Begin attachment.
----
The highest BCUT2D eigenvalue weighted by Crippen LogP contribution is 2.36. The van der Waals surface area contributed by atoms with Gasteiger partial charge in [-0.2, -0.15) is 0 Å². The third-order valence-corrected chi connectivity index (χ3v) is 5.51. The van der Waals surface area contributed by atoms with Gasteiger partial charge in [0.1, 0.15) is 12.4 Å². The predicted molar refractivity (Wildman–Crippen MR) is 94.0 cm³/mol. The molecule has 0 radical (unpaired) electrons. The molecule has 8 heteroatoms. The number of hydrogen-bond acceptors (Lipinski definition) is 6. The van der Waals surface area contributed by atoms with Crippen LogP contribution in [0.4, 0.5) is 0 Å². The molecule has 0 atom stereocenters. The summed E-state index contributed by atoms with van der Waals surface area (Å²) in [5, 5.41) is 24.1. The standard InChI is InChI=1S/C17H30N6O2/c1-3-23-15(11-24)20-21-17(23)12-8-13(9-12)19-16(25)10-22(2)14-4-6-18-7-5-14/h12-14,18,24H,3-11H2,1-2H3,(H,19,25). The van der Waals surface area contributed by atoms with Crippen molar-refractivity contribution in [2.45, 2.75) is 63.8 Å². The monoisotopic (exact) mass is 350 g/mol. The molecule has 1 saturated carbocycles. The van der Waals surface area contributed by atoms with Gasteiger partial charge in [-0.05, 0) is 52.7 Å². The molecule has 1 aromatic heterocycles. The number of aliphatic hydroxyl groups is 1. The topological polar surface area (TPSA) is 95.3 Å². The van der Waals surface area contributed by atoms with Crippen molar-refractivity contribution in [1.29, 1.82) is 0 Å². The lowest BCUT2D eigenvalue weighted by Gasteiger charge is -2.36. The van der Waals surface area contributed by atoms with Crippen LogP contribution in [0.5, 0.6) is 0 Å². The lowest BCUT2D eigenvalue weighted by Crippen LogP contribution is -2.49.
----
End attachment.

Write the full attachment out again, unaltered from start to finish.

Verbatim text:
The highest BCUT2D eigenvalue weighted by Crippen LogP contribution is 2.36. The van der Waals surface area contributed by atoms with Gasteiger partial charge in [-0.2, -0.15) is 0 Å². The third-order valence-corrected chi connectivity index (χ3v) is 5.51. The van der Waals surface area contributed by atoms with Gasteiger partial charge in [0.1, 0.15) is 12.4 Å². The predicted molar refractivity (Wildman–Crippen MR) is 94.0 cm³/mol. The molecule has 0 radical (unpaired) electrons. The molecule has 8 heteroatoms. The number of hydrogen-bond acceptors (Lipinski definition) is 6. The van der Waals surface area contributed by atoms with Crippen LogP contribution in [0.4, 0.5) is 0 Å². The molecule has 0 atom stereocenters. The summed E-state index contributed by atoms with van der Waals surface area (Å²) in [5, 5.41) is 24.1. The standard InChI is InChI=1S/C17H30N6O2/c1-3-23-15(11-24)20-21-17(23)12-8-13(9-12)19-16(25)10-22(2)14-4-6-18-7-5-14/h12-14,18,24H,3-11H2,1-2H3,(H,19,25). The van der Waals surface area contributed by atoms with Crippen molar-refractivity contribution in [2.45, 2.75) is 63.8 Å². The monoisotopic (exact) mass is 350 g/mol. The molecule has 1 saturated carbocycles. The van der Waals surface area contributed by atoms with Gasteiger partial charge in [-0.05, 0) is 52.7 Å². The molecule has 1 aromatic heterocycles. The number of aliphatic hydroxyl groups is 1. The topological polar surface area (TPSA) is 95.3 Å². The van der Waals surface area contributed by atoms with Crippen molar-refractivity contribution in [1.29, 1.82) is 0 Å². The lowest BCUT2D eigenvalue weighted by Gasteiger charge is -2.36. The van der Waals surface area contributed by atoms with Crippen LogP contribution in [0.5, 0.6) is 0 Å². The lowest BCUT2D eigenvalue weighted by Crippen LogP contribution is -2.49.